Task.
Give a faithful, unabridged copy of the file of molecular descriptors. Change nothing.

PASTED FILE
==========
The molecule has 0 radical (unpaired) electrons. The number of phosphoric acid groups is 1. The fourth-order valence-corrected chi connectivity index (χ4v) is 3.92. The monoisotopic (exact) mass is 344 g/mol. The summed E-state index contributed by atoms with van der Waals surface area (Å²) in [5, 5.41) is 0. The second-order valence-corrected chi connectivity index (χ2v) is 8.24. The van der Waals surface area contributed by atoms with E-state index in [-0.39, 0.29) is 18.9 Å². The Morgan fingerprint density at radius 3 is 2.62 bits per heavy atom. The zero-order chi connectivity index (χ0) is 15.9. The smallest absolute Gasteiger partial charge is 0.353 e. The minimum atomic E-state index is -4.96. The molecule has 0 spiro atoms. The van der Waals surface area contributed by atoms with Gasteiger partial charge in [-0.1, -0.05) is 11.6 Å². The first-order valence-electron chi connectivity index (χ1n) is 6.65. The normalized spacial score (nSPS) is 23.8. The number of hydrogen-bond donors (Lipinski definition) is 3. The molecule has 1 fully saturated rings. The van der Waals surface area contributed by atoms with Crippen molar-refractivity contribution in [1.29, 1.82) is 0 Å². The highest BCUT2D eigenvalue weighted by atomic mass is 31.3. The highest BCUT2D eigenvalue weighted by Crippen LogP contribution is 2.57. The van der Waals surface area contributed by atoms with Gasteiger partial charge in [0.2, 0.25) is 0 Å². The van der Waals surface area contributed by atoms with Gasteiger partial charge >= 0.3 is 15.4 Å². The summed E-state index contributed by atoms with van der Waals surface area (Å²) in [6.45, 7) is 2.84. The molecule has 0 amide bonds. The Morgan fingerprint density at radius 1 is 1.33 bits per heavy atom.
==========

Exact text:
The molecule has 0 radical (unpaired) electrons. The number of phosphoric acid groups is 1. The fourth-order valence-corrected chi connectivity index (χ4v) is 3.92. The monoisotopic (exact) mass is 344 g/mol. The summed E-state index contributed by atoms with van der Waals surface area (Å²) in [5, 5.41) is 0. The second-order valence-corrected chi connectivity index (χ2v) is 8.24. The van der Waals surface area contributed by atoms with E-state index in [-0.39, 0.29) is 18.9 Å². The Morgan fingerprint density at radius 3 is 2.62 bits per heavy atom. The zero-order chi connectivity index (χ0) is 15.9. The smallest absolute Gasteiger partial charge is 0.353 e. The minimum atomic E-state index is -4.96. The molecule has 0 spiro atoms. The van der Waals surface area contributed by atoms with Gasteiger partial charge in [-0.1, -0.05) is 11.6 Å². The first-order valence-electron chi connectivity index (χ1n) is 6.65. The normalized spacial score (nSPS) is 23.8. The number of hydrogen-bond donors (Lipinski definition) is 3. The molecule has 1 fully saturated rings. The van der Waals surface area contributed by atoms with Crippen molar-refractivity contribution in [1.29, 1.82) is 0 Å². The highest BCUT2D eigenvalue weighted by atomic mass is 31.3. The highest BCUT2D eigenvalue weighted by Crippen LogP contribution is 2.57. The van der Waals surface area contributed by atoms with Gasteiger partial charge in [0.2, 0.25) is 0 Å². The van der Waals surface area contributed by atoms with Gasteiger partial charge >= 0.3 is 15.4 Å². The summed E-state index contributed by atoms with van der Waals surface area (Å²) in [6.45, 7) is 2.84. The molecule has 0 amide bonds. The Morgan fingerprint density at radius 1 is 1.33 bits per heavy atom.